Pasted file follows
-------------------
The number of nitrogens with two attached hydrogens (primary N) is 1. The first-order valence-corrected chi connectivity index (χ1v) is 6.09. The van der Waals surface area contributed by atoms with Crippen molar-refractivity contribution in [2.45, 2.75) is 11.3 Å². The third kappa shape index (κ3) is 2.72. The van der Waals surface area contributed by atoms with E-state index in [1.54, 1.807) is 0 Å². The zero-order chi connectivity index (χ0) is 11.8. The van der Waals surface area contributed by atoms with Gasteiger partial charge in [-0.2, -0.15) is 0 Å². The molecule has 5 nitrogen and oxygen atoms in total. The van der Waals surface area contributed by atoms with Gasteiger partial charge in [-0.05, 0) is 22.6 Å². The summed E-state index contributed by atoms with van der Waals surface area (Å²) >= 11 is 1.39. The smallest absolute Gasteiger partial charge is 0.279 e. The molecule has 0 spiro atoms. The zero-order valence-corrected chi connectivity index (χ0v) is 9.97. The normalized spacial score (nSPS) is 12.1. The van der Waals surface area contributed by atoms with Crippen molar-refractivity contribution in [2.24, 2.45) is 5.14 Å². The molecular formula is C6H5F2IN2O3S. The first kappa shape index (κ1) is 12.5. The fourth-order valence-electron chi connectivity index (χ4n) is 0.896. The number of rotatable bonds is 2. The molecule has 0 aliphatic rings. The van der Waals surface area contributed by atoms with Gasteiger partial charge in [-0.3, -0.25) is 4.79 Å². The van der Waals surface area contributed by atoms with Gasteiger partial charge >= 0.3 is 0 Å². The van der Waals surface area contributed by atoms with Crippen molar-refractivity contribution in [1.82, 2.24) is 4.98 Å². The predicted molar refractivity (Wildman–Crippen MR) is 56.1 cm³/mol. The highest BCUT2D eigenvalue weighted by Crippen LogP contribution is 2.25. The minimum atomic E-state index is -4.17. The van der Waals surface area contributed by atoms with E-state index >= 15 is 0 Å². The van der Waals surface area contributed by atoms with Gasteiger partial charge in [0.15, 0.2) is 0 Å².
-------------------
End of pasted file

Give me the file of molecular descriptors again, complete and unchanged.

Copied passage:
The number of nitrogens with two attached hydrogens (primary N) is 1. The first-order valence-corrected chi connectivity index (χ1v) is 6.09. The van der Waals surface area contributed by atoms with Crippen molar-refractivity contribution in [2.45, 2.75) is 11.3 Å². The third kappa shape index (κ3) is 2.72. The van der Waals surface area contributed by atoms with E-state index in [1.54, 1.807) is 0 Å². The zero-order chi connectivity index (χ0) is 11.8. The van der Waals surface area contributed by atoms with Gasteiger partial charge in [-0.2, -0.15) is 0 Å². The molecule has 5 nitrogen and oxygen atoms in total. The van der Waals surface area contributed by atoms with Gasteiger partial charge in [-0.05, 0) is 22.6 Å². The summed E-state index contributed by atoms with van der Waals surface area (Å²) >= 11 is 1.39. The smallest absolute Gasteiger partial charge is 0.279 e. The molecule has 0 spiro atoms. The zero-order valence-corrected chi connectivity index (χ0v) is 9.97. The normalized spacial score (nSPS) is 12.1. The van der Waals surface area contributed by atoms with Crippen molar-refractivity contribution in [2.24, 2.45) is 5.14 Å². The molecular formula is C6H5F2IN2O3S. The first kappa shape index (κ1) is 12.5. The fourth-order valence-electron chi connectivity index (χ4n) is 0.896. The number of rotatable bonds is 2. The molecule has 0 aliphatic rings. The van der Waals surface area contributed by atoms with Gasteiger partial charge in [-0.3, -0.25) is 4.79 Å². The van der Waals surface area contributed by atoms with Gasteiger partial charge >= 0.3 is 0 Å². The van der Waals surface area contributed by atoms with Crippen molar-refractivity contribution in [1.82, 2.24) is 4.98 Å². The predicted molar refractivity (Wildman–Crippen MR) is 56.1 cm³/mol. The highest BCUT2D eigenvalue weighted by Crippen LogP contribution is 2.25. The minimum atomic E-state index is -4.17. The van der Waals surface area contributed by atoms with E-state index >= 15 is 0 Å². The van der Waals surface area contributed by atoms with Gasteiger partial charge in [0.15, 0.2) is 0 Å².